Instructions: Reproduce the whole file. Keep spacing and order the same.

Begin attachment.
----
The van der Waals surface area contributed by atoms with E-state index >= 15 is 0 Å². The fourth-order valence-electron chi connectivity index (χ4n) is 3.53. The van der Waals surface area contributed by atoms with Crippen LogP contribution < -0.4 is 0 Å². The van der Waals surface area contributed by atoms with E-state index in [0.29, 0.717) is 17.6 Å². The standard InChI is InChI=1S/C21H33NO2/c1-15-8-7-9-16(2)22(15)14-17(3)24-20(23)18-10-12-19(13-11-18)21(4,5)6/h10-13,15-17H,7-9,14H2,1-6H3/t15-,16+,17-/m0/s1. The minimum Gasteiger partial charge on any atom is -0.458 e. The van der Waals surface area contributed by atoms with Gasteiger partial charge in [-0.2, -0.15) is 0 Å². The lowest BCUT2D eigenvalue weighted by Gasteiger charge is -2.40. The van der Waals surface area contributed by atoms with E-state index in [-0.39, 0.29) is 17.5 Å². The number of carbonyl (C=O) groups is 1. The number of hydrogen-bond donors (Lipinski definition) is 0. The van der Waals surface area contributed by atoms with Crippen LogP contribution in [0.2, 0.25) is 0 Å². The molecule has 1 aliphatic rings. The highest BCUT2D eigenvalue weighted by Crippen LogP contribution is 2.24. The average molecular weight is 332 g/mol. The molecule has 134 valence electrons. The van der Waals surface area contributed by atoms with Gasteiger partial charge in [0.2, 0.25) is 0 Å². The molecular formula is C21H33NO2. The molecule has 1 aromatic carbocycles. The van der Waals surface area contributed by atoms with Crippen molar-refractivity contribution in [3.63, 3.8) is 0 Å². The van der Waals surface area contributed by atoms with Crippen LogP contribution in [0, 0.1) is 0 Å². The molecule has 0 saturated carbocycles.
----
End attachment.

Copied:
The van der Waals surface area contributed by atoms with E-state index >= 15 is 0 Å². The fourth-order valence-electron chi connectivity index (χ4n) is 3.53. The van der Waals surface area contributed by atoms with Crippen LogP contribution < -0.4 is 0 Å². The van der Waals surface area contributed by atoms with E-state index in [0.29, 0.717) is 17.6 Å². The standard InChI is InChI=1S/C21H33NO2/c1-15-8-7-9-16(2)22(15)14-17(3)24-20(23)18-10-12-19(13-11-18)21(4,5)6/h10-13,15-17H,7-9,14H2,1-6H3/t15-,16+,17-/m0/s1. The minimum Gasteiger partial charge on any atom is -0.458 e. The van der Waals surface area contributed by atoms with Gasteiger partial charge in [-0.2, -0.15) is 0 Å². The lowest BCUT2D eigenvalue weighted by Gasteiger charge is -2.40. The van der Waals surface area contributed by atoms with E-state index in [-0.39, 0.29) is 17.5 Å². The number of carbonyl (C=O) groups is 1. The number of hydrogen-bond donors (Lipinski definition) is 0. The van der Waals surface area contributed by atoms with Crippen LogP contribution in [0.2, 0.25) is 0 Å². The molecule has 1 aliphatic rings. The highest BCUT2D eigenvalue weighted by Crippen LogP contribution is 2.24. The average molecular weight is 332 g/mol. The molecule has 134 valence electrons. The van der Waals surface area contributed by atoms with Gasteiger partial charge in [0.2, 0.25) is 0 Å². The molecular formula is C21H33NO2. The molecule has 1 aromatic carbocycles. The van der Waals surface area contributed by atoms with Crippen molar-refractivity contribution in [3.63, 3.8) is 0 Å². The van der Waals surface area contributed by atoms with Crippen LogP contribution in [0, 0.1) is 0 Å². The molecule has 0 saturated carbocycles.